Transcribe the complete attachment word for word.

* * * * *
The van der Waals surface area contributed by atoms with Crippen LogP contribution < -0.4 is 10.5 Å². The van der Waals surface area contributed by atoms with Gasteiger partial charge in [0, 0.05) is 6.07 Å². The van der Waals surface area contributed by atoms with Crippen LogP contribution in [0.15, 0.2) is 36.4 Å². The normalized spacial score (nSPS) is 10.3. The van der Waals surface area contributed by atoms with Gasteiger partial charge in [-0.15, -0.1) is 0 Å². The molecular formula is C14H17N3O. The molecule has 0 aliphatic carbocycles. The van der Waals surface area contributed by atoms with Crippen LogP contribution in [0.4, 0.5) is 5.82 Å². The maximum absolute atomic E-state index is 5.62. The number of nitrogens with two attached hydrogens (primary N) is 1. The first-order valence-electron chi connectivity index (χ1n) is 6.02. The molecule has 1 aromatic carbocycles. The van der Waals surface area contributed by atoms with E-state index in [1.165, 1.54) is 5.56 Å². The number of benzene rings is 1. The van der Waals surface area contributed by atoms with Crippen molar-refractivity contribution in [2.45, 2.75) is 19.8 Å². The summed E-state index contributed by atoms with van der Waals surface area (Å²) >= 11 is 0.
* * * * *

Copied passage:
The van der Waals surface area contributed by atoms with Crippen LogP contribution < -0.4 is 10.5 Å². The van der Waals surface area contributed by atoms with Gasteiger partial charge in [0, 0.05) is 6.07 Å². The van der Waals surface area contributed by atoms with Crippen LogP contribution in [0.15, 0.2) is 36.4 Å². The normalized spacial score (nSPS) is 10.3. The van der Waals surface area contributed by atoms with Gasteiger partial charge in [-0.15, -0.1) is 0 Å². The molecular formula is C14H17N3O. The molecule has 0 aliphatic carbocycles. The van der Waals surface area contributed by atoms with Crippen LogP contribution in [0.4, 0.5) is 5.82 Å². The maximum absolute atomic E-state index is 5.62. The number of nitrogens with two attached hydrogens (primary N) is 1. The first-order valence-electron chi connectivity index (χ1n) is 6.02. The molecule has 1 aromatic carbocycles. The van der Waals surface area contributed by atoms with E-state index in [1.165, 1.54) is 5.56 Å². The number of benzene rings is 1. The van der Waals surface area contributed by atoms with Crippen molar-refractivity contribution in [2.45, 2.75) is 19.8 Å². The summed E-state index contributed by atoms with van der Waals surface area (Å²) >= 11 is 0.